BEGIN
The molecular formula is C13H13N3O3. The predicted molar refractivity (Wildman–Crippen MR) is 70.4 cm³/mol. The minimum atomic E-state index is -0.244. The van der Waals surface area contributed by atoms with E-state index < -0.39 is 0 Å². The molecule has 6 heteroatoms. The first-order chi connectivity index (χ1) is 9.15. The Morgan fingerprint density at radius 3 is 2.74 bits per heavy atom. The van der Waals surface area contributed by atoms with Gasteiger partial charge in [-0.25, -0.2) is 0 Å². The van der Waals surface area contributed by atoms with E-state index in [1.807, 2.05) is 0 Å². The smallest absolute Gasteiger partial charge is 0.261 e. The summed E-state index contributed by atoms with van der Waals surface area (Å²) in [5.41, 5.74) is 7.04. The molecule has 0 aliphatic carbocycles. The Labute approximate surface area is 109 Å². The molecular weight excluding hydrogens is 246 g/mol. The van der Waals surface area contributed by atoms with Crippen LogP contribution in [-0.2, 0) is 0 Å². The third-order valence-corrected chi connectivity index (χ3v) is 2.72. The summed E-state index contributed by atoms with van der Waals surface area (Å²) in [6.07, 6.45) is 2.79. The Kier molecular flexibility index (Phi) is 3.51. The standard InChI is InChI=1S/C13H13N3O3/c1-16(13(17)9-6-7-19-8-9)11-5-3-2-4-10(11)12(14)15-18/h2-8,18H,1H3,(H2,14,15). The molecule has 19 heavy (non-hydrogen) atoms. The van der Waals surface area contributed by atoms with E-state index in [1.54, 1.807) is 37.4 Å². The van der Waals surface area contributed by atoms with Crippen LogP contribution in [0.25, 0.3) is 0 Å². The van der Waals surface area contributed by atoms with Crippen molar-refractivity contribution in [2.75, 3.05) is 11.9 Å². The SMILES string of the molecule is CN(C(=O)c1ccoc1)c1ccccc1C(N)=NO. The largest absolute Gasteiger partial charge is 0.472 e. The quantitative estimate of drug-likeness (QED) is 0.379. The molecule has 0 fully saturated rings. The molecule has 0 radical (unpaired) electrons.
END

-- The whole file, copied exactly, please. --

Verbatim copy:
The molecular formula is C13H13N3O3. The predicted molar refractivity (Wildman–Crippen MR) is 70.4 cm³/mol. The minimum atomic E-state index is -0.244. The van der Waals surface area contributed by atoms with E-state index < -0.39 is 0 Å². The molecule has 6 heteroatoms. The first-order chi connectivity index (χ1) is 9.15. The Morgan fingerprint density at radius 3 is 2.74 bits per heavy atom. The van der Waals surface area contributed by atoms with Gasteiger partial charge in [-0.25, -0.2) is 0 Å². The van der Waals surface area contributed by atoms with E-state index in [1.807, 2.05) is 0 Å². The smallest absolute Gasteiger partial charge is 0.261 e. The summed E-state index contributed by atoms with van der Waals surface area (Å²) in [5.41, 5.74) is 7.04. The molecule has 0 aliphatic carbocycles. The Labute approximate surface area is 109 Å². The molecular weight excluding hydrogens is 246 g/mol. The van der Waals surface area contributed by atoms with Crippen LogP contribution in [-0.2, 0) is 0 Å². The third-order valence-corrected chi connectivity index (χ3v) is 2.72. The summed E-state index contributed by atoms with van der Waals surface area (Å²) in [6.07, 6.45) is 2.79. The Kier molecular flexibility index (Phi) is 3.51. The standard InChI is InChI=1S/C13H13N3O3/c1-16(13(17)9-6-7-19-8-9)11-5-3-2-4-10(11)12(14)15-18/h2-8,18H,1H3,(H2,14,15). The molecule has 19 heavy (non-hydrogen) atoms. The van der Waals surface area contributed by atoms with E-state index in [1.54, 1.807) is 37.4 Å². The van der Waals surface area contributed by atoms with Crippen LogP contribution in [0.25, 0.3) is 0 Å². The van der Waals surface area contributed by atoms with Crippen molar-refractivity contribution in [2.75, 3.05) is 11.9 Å². The SMILES string of the molecule is CN(C(=O)c1ccoc1)c1ccccc1C(N)=NO. The largest absolute Gasteiger partial charge is 0.472 e. The quantitative estimate of drug-likeness (QED) is 0.379. The molecule has 0 fully saturated rings. The molecule has 0 radical (unpaired) electrons.